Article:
Some political figures question the Alaska Department of Transportation’s timing in yanking the roadside signs. Gov. Bill Walker is up for re-election, and the primary is Aug. 21.
ANCHORAGE — The Alaska Department of Transportation has seized several political campaign signs in Anchorage, sparking protests and outrage from candidates and campaign officials.
The signs were illegally placed along state roads and causing safety hazards for drivers, transportation officials said.
But state inventory indicates no signs for Gov. Bill Walker were seized in the sweep, leaving some political figures questioning the timing, the Anchorage Daily News reported.
Walker is up for re-election this fall, and the Alaska primary election will be held Aug. 21.
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The Walker campaign said it received no advance notice or special treatment but spotted orange tags on the signs and reacted quickly to move them.
Department of Transportation spokeswoman Shannon McCarthy said the sweep was motivated by a proliferation of illegal signs on state roads, despite state and federal laws against outdoor advertising in Alaska.
Because of budget cuts, those laws have been little enforced in recent years, though sweeps used to happen more regularly, McCarthy said.
The state sent a letter to candidates in the spring about right-of-way laws, McCarthy said. On July 25, Department of Transportation workers placed orange tags on 200 to 250 signs placed illegally in the state right-of-way across Anchorage, McCarthy said. Of those, about 50 posed “immediate safety concerns,” according to McCarthy.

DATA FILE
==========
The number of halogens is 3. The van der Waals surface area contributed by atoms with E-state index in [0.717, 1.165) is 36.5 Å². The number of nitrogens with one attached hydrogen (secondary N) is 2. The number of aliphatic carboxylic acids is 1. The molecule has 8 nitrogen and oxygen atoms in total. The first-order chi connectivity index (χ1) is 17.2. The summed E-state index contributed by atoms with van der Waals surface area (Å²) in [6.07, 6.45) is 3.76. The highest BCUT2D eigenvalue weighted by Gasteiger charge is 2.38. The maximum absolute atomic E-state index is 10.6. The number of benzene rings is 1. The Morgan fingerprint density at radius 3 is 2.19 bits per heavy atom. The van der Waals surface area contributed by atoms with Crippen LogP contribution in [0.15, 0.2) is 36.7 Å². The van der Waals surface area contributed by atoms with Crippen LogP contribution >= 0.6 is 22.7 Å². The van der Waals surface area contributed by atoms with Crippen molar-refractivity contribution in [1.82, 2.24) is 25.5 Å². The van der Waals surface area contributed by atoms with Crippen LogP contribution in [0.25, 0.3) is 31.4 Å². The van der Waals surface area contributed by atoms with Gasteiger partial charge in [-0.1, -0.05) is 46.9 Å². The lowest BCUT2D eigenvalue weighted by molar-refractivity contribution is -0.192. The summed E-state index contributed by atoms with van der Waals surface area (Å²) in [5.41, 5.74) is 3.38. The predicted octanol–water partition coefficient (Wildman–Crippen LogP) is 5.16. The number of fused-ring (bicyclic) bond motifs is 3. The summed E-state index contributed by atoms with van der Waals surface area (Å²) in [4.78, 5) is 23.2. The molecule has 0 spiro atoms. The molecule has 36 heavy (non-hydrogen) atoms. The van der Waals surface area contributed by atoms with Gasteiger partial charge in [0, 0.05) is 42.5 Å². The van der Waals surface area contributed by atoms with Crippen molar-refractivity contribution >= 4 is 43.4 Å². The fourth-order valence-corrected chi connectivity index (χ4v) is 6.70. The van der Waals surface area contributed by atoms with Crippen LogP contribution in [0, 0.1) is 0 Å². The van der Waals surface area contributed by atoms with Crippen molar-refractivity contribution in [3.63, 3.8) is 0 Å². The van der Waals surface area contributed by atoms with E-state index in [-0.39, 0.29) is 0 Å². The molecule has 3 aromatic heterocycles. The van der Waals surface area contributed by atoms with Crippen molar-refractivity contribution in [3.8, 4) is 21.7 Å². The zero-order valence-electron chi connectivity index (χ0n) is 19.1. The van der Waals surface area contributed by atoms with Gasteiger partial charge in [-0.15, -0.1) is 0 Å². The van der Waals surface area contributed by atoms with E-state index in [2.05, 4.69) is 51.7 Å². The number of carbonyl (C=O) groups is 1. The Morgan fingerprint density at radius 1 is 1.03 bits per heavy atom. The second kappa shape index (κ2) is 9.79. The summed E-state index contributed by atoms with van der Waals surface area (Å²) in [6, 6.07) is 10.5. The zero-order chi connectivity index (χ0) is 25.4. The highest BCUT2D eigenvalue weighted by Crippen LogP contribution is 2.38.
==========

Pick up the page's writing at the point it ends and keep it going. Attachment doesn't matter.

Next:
Campaigns were given five days to move the signs, and many did, McCarthy said.
On private property within 660 feet of the nearest edge of the right-of-way, signs can’t be installed or positioned so the message can be read from the state roadway, said Heather Fair, the state right-of-way enforcement chief.
Fair said that’s an uncomfortable part of the law to enforce, and Department of Transportation generally sends a letter to the property owner and asks them to remove problem signs voluntarily. Most comply, she said.
On July 30, transportation workers picked up the 30 remaining campaign signs in Anchorage that the department had labeled as safety hazards. It cost the state $3,600 to do the removals, said Tom Grman, Department of Transportation superintendent for Anchorage maintenance.
In all, the department collected 28 signs from 14 Republican candidates and seven signs from four Democratic candidates, according to an inventory requested by Anchorage Daily News.
McCarthy said she understands candidates feel pressure to get their name out and compete for recognition. But this summer, she said, the state felt it had to intervene.
“We just got to a tipping point where we really had to let the candidates know we would be going out there,” McCarthy said.